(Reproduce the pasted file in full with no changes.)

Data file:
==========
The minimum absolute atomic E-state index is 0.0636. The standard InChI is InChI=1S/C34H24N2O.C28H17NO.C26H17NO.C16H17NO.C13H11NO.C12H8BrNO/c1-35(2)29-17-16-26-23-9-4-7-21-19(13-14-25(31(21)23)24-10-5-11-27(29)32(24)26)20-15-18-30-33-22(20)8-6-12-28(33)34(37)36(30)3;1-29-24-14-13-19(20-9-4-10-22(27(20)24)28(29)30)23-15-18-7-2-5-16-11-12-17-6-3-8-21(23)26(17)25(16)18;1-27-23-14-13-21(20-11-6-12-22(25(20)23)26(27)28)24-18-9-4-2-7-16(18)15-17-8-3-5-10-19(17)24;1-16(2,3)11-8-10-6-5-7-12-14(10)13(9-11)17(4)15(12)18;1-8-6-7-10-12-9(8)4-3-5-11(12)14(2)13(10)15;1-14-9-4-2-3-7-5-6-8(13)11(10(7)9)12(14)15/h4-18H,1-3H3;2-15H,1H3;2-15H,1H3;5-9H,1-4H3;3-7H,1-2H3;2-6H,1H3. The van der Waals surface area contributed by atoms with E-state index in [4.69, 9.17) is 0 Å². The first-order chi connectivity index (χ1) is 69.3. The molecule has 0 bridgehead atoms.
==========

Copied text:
The minimum absolute atomic E-state index is 0.0636. The standard InChI is InChI=1S/C34H24N2O.C28H17NO.C26H17NO.C16H17NO.C13H11NO.C12H8BrNO/c1-35(2)29-17-16-26-23-9-4-7-21-19(13-14-25(31(21)23)24-10-5-11-27(29)32(24)26)20-15-18-30-33-22(20)8-6-12-28(33)34(37)36(30)3;1-29-24-14-13-19(20-9-4-10-22(27(20)24)28(29)30)23-15-18-7-2-5-16-11-12-17-6-3-8-21(23)26(17)25(16)18;1-27-23-14-13-21(20-11-6-12-22(25(20)23)26(27)28)24-18-9-4-2-7-16(18)15-17-8-3-5-10-19(17)24;1-16(2,3)11-8-10-6-5-7-12-14(10)13(9-11)17(4)15(12)18;1-8-6-7-10-12-9(8)4-3-5-11(12)14(2)13(10)15;1-14-9-4-2-3-7-5-6-8(13)11(10(7)9)12(14)15/h4-18H,1-3H3;2-15H,1H3;2-15H,1H3;5-9H,1-4H3;3-7H,1-2H3;2-6H,1H3. The van der Waals surface area contributed by atoms with E-state index in [4.69, 9.17) is 0 Å². The first-order chi connectivity index (χ1) is 69.3. The molecule has 0 bridgehead atoms.